Acton Research Fellow and Director of Media Michael Miller warned of the dangers of over-managed capitalism.Washington’s foolhardy manipulation of the housing market brought our economy to its knees in 2008, but it seemed the gut-wrenching panic hadn’t had taught us anything. The recovery tactics weren’t fundamentally any different from financial policy in the mid-2000s, but the establishment couldn’t conceive of doing things any differently. Said Miller:
In The Wealth of Nations, Adam Smith warned, “People of the same trade seldom meet together, even for merriment and diversion, but the conversation ends in a conspiracy against the public, or in some contrivance to raise prices.”
Smith, who published his landmark work in 1776, warned of corporate collusion, but we’re experiencing something much more insidious — not just businesses, but business and government and a host of others all meeting, and colluding, at the posh Swiss resort town of Davos. It is Adam Smith’s nightmare.
This isn’t free market capitalism. It’s Davos capitalism, a managerial capitalism run by an enlightened elite — politicians, business leaders, technology gurus, bureaucrats, academics, and celebrities — all gathered together trying to make the economic world smarter or more humane. It might even be, as Bill Gates famously said last year at Davos, a more “creative” capitalism.
As Miller was writing those words, the White House was shunting billions of dollars of stimulus into green energy projects like Solyndra. The use of funds was more “creative” than a money bonfire on the National Mall, I guess.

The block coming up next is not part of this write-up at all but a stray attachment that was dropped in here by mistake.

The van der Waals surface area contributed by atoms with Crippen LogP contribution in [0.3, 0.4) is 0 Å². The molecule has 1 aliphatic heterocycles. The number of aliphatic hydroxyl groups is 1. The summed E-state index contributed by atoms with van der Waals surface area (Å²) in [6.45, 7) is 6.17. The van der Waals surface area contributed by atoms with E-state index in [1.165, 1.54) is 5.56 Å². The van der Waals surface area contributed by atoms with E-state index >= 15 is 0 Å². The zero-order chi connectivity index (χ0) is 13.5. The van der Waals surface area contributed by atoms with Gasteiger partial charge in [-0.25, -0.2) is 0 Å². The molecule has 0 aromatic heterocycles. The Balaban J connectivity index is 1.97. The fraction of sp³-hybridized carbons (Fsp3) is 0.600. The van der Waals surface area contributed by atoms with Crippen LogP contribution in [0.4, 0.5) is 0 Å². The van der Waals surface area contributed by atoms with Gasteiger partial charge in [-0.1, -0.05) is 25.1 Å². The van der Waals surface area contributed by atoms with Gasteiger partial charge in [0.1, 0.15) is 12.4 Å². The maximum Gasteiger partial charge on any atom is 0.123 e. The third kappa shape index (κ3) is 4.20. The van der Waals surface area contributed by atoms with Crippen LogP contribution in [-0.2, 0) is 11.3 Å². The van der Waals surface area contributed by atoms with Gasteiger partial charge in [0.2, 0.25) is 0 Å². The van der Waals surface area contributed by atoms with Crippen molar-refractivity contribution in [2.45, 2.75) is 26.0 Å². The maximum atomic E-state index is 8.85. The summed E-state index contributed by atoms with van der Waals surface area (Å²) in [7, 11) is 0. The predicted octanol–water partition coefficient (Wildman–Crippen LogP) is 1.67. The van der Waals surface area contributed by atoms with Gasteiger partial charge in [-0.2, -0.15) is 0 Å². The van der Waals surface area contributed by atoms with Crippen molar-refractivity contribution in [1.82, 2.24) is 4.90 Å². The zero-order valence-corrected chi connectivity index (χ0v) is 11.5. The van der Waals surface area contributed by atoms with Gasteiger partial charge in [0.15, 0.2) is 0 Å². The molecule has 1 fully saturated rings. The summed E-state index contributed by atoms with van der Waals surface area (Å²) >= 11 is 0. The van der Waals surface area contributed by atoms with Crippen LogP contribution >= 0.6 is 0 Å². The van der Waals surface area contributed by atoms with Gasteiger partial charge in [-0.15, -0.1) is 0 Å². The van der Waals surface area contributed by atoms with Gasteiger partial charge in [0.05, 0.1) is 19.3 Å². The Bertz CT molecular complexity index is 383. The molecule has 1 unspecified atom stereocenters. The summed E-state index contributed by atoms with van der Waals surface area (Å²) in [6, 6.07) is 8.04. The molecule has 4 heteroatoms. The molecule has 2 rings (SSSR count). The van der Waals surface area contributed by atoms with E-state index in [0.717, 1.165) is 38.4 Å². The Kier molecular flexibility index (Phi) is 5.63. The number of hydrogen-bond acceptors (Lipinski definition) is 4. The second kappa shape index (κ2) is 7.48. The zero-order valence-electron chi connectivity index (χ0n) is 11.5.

Ok so the Occupy Wall Street set, the ones protesting corporate greed — the ones protesting a third ski chalet for the chief of a Fortune 500 company — surely they understand what Miller was talking about. General Electric’s CEO Jeffrey Immelt is the poster boy of creative capitalism (or, as conservatives call it, crony capitalism). He makes millions of dollars a year, lives in New Canaan, Conn., and was even the president of his Ivy League fraternity. His company has benefitted from the largess of the Federal Government (Think Progress was enraged when it found out that GE has gotten $4.7 billion dollars back from the IRS in the last three years). In a free market, Immelt wouldn’t still be in charge of GE: the company’s share prices have fallen 60 percent since their peak in 2001 just after he took over.
But the protesters don’t want the government to get out of business. In fact, they seem to think that if the government were just more involved in GE’s operations, everything would be more fair. Miller explains why the last thing we need is further collusion between Uncle Sam and GE.
The late Samuel Huntington coined the term Davos Man — a soulless man, technocratic, nation-less, and cultureless, severed from reality. The modern economics that undergirded Davos capitalism is equally soulless, a managerial capitalism that reduces economics to mathematics and separates it from human action and human creativity.
And we looked up to Davos Man.Who wouldn’t be impressed by the gatherings at the annual meeting of the World Economic Forum at Davos, a Swiss ski resort? Sharply dressed, eloquent, rich, famous, Republican, Democrat, Tory, Labour, Conservative, Socialist, highly connected, powerful and ever so bright.
Then, when the whole managerial economy collapsed, the managers and technocrats lost faith in markets. But they did not lose faith in themselves, and now they want us to entrust even more of the economy to them.
And who’s going along for the ride? Occupy Wall Street. When the jet set lost faith in markets, it was natural that they didn’t loose faith in themselves. How did they pull the wool over the eyes of anyone else though? How do they maintain an army of fiercely independent stooges?
It’s easy, it turns out, when that army’s economics is missing the understanding of human nature that ought to undergird it. The Davos men aren’t recognized for what they are — “soulless, technocratic, nation-less, and cultureless” — by camps of protesters who have no conception of culture, of fatherland, or even of soul.